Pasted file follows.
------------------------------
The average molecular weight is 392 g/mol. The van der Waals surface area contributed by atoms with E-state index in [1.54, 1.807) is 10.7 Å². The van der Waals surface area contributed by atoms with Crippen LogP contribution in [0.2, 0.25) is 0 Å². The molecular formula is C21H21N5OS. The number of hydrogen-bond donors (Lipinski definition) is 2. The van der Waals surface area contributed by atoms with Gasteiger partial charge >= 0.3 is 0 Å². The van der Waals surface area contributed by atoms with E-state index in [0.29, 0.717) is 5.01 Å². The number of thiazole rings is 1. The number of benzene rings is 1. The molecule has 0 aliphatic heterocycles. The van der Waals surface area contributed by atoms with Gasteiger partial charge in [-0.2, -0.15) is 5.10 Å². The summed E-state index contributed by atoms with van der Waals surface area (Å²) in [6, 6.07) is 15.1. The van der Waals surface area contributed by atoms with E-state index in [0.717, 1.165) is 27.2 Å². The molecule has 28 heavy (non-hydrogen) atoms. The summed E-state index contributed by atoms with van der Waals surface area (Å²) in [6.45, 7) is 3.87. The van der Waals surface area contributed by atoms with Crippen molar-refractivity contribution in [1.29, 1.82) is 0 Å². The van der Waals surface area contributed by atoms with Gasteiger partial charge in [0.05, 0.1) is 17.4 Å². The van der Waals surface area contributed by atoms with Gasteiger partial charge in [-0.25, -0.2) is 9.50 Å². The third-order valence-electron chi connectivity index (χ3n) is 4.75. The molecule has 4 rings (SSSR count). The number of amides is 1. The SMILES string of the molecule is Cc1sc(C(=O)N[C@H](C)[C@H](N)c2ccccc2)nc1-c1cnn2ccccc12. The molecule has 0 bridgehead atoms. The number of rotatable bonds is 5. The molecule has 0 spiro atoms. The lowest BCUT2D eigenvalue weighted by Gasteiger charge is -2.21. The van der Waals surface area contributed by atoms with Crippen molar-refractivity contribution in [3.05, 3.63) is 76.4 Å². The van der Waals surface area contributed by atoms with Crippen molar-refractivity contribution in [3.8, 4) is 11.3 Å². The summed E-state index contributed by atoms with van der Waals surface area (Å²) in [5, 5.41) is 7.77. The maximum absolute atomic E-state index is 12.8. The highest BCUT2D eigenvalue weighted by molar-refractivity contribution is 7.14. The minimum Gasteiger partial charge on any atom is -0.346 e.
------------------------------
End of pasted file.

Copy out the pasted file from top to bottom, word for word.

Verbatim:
The average molecular weight is 392 g/mol. The van der Waals surface area contributed by atoms with E-state index in [1.54, 1.807) is 10.7 Å². The van der Waals surface area contributed by atoms with Crippen LogP contribution in [0.2, 0.25) is 0 Å². The molecular formula is C21H21N5OS. The number of hydrogen-bond donors (Lipinski definition) is 2. The van der Waals surface area contributed by atoms with Gasteiger partial charge >= 0.3 is 0 Å². The van der Waals surface area contributed by atoms with E-state index in [0.29, 0.717) is 5.01 Å². The number of thiazole rings is 1. The number of benzene rings is 1. The molecule has 0 aliphatic heterocycles. The van der Waals surface area contributed by atoms with Gasteiger partial charge in [-0.2, -0.15) is 5.10 Å². The summed E-state index contributed by atoms with van der Waals surface area (Å²) in [6, 6.07) is 15.1. The van der Waals surface area contributed by atoms with E-state index in [0.717, 1.165) is 27.2 Å². The molecule has 28 heavy (non-hydrogen) atoms. The summed E-state index contributed by atoms with van der Waals surface area (Å²) in [6.45, 7) is 3.87. The van der Waals surface area contributed by atoms with Crippen molar-refractivity contribution in [1.29, 1.82) is 0 Å². The van der Waals surface area contributed by atoms with Gasteiger partial charge in [0.05, 0.1) is 17.4 Å². The van der Waals surface area contributed by atoms with Gasteiger partial charge in [-0.25, -0.2) is 9.50 Å². The third-order valence-electron chi connectivity index (χ3n) is 4.75. The molecule has 4 rings (SSSR count). The number of amides is 1. The SMILES string of the molecule is Cc1sc(C(=O)N[C@H](C)[C@H](N)c2ccccc2)nc1-c1cnn2ccccc12. The molecule has 0 bridgehead atoms. The number of rotatable bonds is 5. The molecule has 0 spiro atoms. The lowest BCUT2D eigenvalue weighted by Gasteiger charge is -2.21. The van der Waals surface area contributed by atoms with Crippen molar-refractivity contribution in [3.05, 3.63) is 76.4 Å². The van der Waals surface area contributed by atoms with Crippen molar-refractivity contribution in [3.8, 4) is 11.3 Å². The summed E-state index contributed by atoms with van der Waals surface area (Å²) in [5, 5.41) is 7.77. The maximum absolute atomic E-state index is 12.8. The highest BCUT2D eigenvalue weighted by molar-refractivity contribution is 7.14. The minimum Gasteiger partial charge on any atom is -0.346 e.